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Reinventing the UCI

Miscellaneous, Road Bike 9 429

In case anyone has not picked up on it, I am not a big fan of the UCI’s restrictions on the bicycles used by professional cyclists. The evolution of road and track bicycle design was accelerated in the 90’s when Graeme Obree and Chris Boardman were trading the hour record back and forth. So what if the bikes themselves were the center of much of the attention? If it is true that advances in materials and manufacturing have given today’s riders a slight advantage over their predecessors, who cares? It is no shock that bicycles are a part of bicycle racing, so why halt innovation to level the playing field? In the case of the hour record, why choose Merckx’s 1972 bike as the appropriate level of technology? Why not default to Henri Desgrange’s 1893 hour record bike? Better yet, why not require the use of a high wheeler or a boneshaker? After all, the use of 1972 technology is not fair to those gifted mid 19th century riders who did not have access to modern inventions like the pneumatic tire. No matter, Boardman’s 56.375km distance in 1996 is the true hour record in my mind regardless of the arbitrary level of acceptable technology that the UCI decides to allow.

Oh yeah, I almost forgot what prompted this post. Steven MacGregor has an interesting article on the Core 77 design website about the evolution of bicycle design. He discusses, among other things, the influence of the UCI, not only on racing, but also on the bicycle market. It is definitely worth reading; check it out.

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  1. :)ensen January 24, 2006 at 4:32 pm -  Reply

    I think you need to investigate the history of the IHPVA and recumbent bike design.

  2. James January 24, 2006 at 5:17 pm -  Reply

    Yes, of course I am familiar with the IHPVA and I realize that full fairing recumbents hold all the current land speed records. Still, I don’t see them as practical machines for racing. I guess your comment is referring to Francois Faure’s 49.99 km hour record in the early 30’s. That is what prompted the UCI to ban recumbents in the first place, right? Yeah that was a really fast ride and Moser’s time in the 80’s was not a whole lot faster, but recumbents are still impractical bikes for pack racing.

    Since you brought it up, I am curious about the current velodrome hour record for a recumbent. Does anyone know it? My guess is that it is pretty fast.

  3. pedaller January 24, 2006 at 7:51 pm -  Reply

    Hour record for recumbent is 82.60km (51.33miles) held by Lars Teutenberg of Germany and was set on 27 July 2002 (according to the IHPVA).
    I guess you could call that “pretty damn fast” James.

  4. James January 25, 2006 at 9:05 am -  Reply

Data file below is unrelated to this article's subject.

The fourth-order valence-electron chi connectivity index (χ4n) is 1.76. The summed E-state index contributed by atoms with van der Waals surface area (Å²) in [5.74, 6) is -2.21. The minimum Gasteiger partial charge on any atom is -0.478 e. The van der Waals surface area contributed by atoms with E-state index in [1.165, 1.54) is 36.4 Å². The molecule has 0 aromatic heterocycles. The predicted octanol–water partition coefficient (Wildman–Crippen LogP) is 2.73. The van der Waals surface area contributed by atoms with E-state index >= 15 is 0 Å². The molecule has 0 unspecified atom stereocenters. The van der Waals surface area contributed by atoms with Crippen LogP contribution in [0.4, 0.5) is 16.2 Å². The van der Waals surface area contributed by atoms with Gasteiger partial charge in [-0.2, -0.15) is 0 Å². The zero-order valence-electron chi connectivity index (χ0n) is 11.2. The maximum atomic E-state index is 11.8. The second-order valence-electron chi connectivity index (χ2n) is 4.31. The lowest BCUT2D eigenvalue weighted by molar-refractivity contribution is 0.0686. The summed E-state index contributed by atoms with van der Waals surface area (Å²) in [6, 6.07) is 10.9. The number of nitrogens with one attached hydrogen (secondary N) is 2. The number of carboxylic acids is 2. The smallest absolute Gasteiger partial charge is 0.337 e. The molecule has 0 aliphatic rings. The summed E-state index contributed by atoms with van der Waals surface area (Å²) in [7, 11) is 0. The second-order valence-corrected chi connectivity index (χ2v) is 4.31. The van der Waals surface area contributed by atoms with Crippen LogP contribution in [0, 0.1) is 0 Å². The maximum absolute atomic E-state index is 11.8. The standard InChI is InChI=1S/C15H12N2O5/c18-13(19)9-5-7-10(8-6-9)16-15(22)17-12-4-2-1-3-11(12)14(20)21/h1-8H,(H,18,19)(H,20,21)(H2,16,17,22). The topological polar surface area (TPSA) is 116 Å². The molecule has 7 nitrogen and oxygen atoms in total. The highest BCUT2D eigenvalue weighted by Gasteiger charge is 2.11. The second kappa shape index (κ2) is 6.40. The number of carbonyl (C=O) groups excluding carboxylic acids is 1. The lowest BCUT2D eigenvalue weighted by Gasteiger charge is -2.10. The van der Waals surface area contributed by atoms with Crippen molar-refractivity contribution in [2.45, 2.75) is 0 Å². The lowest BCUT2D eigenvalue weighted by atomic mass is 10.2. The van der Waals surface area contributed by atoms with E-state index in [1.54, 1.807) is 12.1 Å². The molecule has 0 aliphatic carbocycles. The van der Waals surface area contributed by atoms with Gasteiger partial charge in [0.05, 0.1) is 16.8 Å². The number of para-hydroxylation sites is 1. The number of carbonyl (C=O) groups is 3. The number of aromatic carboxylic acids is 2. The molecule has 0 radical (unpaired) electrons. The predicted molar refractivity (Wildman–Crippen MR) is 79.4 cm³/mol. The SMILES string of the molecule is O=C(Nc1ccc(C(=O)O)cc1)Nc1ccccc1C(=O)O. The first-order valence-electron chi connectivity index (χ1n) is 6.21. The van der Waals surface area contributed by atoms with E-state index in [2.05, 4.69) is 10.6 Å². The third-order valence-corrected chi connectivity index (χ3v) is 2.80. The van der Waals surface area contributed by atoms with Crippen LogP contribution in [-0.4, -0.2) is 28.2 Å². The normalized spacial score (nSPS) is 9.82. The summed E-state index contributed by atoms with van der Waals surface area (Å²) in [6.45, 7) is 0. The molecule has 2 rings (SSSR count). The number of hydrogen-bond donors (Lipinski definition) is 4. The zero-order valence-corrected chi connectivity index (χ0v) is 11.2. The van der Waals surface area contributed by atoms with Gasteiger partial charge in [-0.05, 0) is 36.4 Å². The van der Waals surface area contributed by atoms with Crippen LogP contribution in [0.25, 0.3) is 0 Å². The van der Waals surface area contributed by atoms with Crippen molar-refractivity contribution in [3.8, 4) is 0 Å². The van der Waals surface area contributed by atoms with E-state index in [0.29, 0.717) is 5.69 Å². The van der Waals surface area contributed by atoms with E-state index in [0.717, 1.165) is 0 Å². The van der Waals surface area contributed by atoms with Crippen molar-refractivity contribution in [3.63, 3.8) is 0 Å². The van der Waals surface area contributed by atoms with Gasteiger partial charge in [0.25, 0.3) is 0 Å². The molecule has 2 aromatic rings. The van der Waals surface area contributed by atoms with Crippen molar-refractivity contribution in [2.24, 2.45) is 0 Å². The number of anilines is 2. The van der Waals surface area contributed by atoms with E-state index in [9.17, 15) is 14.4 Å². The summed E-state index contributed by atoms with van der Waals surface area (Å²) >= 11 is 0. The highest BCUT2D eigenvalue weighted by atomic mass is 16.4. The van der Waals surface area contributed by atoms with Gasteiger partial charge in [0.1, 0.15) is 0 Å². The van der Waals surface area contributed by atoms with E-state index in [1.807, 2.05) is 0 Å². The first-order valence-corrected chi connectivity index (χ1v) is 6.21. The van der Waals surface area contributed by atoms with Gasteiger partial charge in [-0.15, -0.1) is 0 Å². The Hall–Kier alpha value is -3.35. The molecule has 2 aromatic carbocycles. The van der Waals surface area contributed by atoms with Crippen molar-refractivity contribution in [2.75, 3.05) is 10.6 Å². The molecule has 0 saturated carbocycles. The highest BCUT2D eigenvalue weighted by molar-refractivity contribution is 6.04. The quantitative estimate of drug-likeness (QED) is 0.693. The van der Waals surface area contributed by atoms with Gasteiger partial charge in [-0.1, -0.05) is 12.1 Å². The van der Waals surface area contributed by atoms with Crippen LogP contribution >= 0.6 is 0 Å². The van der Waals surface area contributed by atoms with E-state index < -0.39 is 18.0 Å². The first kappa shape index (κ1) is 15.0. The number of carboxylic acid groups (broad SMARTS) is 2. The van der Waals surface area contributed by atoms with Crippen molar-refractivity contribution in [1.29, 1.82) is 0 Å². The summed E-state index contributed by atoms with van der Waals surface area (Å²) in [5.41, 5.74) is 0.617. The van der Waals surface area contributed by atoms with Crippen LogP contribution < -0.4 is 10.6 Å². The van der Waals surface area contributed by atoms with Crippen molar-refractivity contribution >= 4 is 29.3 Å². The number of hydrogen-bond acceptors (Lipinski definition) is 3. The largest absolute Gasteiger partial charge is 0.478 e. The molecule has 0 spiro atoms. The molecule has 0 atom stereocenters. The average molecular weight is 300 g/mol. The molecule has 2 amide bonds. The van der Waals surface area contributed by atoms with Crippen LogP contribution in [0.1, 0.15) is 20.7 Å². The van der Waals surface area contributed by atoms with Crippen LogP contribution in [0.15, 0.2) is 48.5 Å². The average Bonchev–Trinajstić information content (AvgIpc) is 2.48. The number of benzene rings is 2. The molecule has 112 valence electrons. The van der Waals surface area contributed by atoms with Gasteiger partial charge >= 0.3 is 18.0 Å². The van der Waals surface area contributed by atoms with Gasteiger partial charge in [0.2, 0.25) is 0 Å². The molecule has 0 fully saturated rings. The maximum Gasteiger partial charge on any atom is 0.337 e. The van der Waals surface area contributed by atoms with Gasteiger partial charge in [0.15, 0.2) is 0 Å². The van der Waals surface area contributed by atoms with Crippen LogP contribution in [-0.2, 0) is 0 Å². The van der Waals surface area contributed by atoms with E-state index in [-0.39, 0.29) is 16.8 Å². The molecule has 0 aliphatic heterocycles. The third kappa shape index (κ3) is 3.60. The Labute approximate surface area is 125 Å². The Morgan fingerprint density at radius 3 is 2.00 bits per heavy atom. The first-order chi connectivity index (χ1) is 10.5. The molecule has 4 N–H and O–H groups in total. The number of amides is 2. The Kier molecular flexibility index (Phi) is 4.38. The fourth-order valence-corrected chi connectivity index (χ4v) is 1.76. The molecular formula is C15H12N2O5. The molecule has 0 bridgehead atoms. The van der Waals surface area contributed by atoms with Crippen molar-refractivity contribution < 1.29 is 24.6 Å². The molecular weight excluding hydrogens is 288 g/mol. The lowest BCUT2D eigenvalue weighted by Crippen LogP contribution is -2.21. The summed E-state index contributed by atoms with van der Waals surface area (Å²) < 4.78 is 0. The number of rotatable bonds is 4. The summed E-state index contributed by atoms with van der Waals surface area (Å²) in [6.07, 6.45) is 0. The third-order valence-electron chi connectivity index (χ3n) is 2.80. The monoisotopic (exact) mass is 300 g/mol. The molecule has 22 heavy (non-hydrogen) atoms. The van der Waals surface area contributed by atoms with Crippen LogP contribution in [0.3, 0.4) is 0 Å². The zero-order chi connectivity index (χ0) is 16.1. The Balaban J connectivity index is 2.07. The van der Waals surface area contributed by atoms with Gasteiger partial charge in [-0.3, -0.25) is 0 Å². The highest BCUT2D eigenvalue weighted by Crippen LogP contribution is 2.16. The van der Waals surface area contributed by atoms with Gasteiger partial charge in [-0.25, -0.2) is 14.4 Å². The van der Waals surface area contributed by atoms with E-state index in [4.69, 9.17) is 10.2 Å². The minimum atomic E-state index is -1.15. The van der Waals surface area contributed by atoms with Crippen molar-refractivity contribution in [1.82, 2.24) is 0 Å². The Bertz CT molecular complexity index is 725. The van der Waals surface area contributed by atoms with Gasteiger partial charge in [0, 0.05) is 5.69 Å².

Yeah, that is very fast.

    Thanks for the info pedaller

  5. :)ensen January 25, 2006 at 7:21 pm -  Reply

    I agree, not for Tour racing as it would be impossible to catch a 9kg bike on a Cat2 climb or any of the really big breakaways. Typically, speed HPVs are around 60lbs including the fairing.

    On the other hand, I heard that the reason Team Gold Rush dropped out of the 1989 RAAM was of the downs not the ups…the bike was reaching 80 or 90 mph on some of the mountain passes. The support RV was taking 15-20 minutes just to catch up where they could see the bike. Gardie Martin was so worried that somebody would drive off a cliff and never be found that he thought it better to drop out.

  6. Oliver October 24, 2006 at 4:04 am -  Reply

    Las year I wrote an article based on “The Lugano Charter” The 1996 UCI philosophical document that keeps too many bikes in the stone-age.

    Read the charter first.

    What’s Wrong With
    The Lugano Charter?

    The Lugano Charter is a relativly recent UCI offering of philosophical verbiage now added to the debilitated history of road racing cycle regulations which helps retard bicycle evolution by one hundred years.

    The essential role which cycling must now perform in the transport mix of towns and cities is now so pressing, that an obsession with history, pure athleticism, and spurious sociological notions of the bicycle, should not dominate the current competition rule making decisions of these most efficient land vehicles.

    The rigorous control of Road Racing rules since the inception of cycle sport directly correlates with current road bicycle design; is there another vehicle in production which bears such close resemblance to its original Victorian embodiment?

    Allowing the bicycle to evolve will not cause society to break down or lose touch with its history. We perceive history from “where we are now”, and compare with “how we were then”. There will only ever be a handful of people aware that the bicycle reduced inbreeding in villages, by providing a means to travel further to find a mate, and was instrumental in the rights of women to gain independence by wearing trousers.